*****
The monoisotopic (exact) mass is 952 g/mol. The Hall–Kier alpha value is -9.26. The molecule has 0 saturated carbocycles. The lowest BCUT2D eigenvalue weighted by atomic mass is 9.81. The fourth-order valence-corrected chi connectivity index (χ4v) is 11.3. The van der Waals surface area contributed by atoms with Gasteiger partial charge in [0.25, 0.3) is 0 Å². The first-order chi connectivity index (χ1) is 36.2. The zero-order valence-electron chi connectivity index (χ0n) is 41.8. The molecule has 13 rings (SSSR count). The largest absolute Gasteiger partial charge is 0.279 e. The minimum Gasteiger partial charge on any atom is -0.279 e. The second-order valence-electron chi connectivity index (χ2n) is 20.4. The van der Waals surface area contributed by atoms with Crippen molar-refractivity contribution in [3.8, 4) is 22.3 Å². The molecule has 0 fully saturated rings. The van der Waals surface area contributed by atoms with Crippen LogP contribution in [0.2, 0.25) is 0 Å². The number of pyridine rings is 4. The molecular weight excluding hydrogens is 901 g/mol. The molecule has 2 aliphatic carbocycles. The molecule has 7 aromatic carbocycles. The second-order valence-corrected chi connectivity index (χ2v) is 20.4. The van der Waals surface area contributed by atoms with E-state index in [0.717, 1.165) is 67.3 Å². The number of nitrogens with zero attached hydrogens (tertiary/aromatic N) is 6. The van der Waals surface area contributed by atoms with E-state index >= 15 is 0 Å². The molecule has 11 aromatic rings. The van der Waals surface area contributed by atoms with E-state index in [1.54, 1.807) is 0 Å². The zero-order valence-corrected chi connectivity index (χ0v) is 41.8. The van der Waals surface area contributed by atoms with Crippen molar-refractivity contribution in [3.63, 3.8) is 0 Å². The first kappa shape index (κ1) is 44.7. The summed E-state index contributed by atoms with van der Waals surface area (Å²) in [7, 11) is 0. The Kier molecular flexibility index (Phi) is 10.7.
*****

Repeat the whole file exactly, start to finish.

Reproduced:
The monoisotopic (exact) mass is 952 g/mol. The Hall–Kier alpha value is -9.26. The molecule has 0 saturated carbocycles. The lowest BCUT2D eigenvalue weighted by atomic mass is 9.81. The fourth-order valence-corrected chi connectivity index (χ4v) is 11.3. The van der Waals surface area contributed by atoms with Gasteiger partial charge in [0.25, 0.3) is 0 Å². The first-order chi connectivity index (χ1) is 36.2. The zero-order valence-electron chi connectivity index (χ0n) is 41.8. The molecule has 13 rings (SSSR count). The largest absolute Gasteiger partial charge is 0.279 e. The minimum Gasteiger partial charge on any atom is -0.279 e. The second-order valence-electron chi connectivity index (χ2n) is 20.4. The van der Waals surface area contributed by atoms with Crippen molar-refractivity contribution in [3.8, 4) is 22.3 Å². The molecule has 0 fully saturated rings. The van der Waals surface area contributed by atoms with Crippen LogP contribution in [0.2, 0.25) is 0 Å². The number of pyridine rings is 4. The molecular weight excluding hydrogens is 901 g/mol. The molecule has 2 aliphatic carbocycles. The molecule has 7 aromatic carbocycles. The second-order valence-corrected chi connectivity index (χ2v) is 20.4. The van der Waals surface area contributed by atoms with E-state index in [0.717, 1.165) is 67.3 Å². The number of nitrogens with zero attached hydrogens (tertiary/aromatic N) is 6. The van der Waals surface area contributed by atoms with E-state index >= 15 is 0 Å². The molecule has 11 aromatic rings. The van der Waals surface area contributed by atoms with E-state index in [1.54, 1.807) is 0 Å². The zero-order valence-corrected chi connectivity index (χ0v) is 41.8. The van der Waals surface area contributed by atoms with Crippen molar-refractivity contribution in [3.63, 3.8) is 0 Å². The first kappa shape index (κ1) is 44.7. The summed E-state index contributed by atoms with van der Waals surface area (Å²) in [7, 11) is 0. The Kier molecular flexibility index (Phi) is 10.7.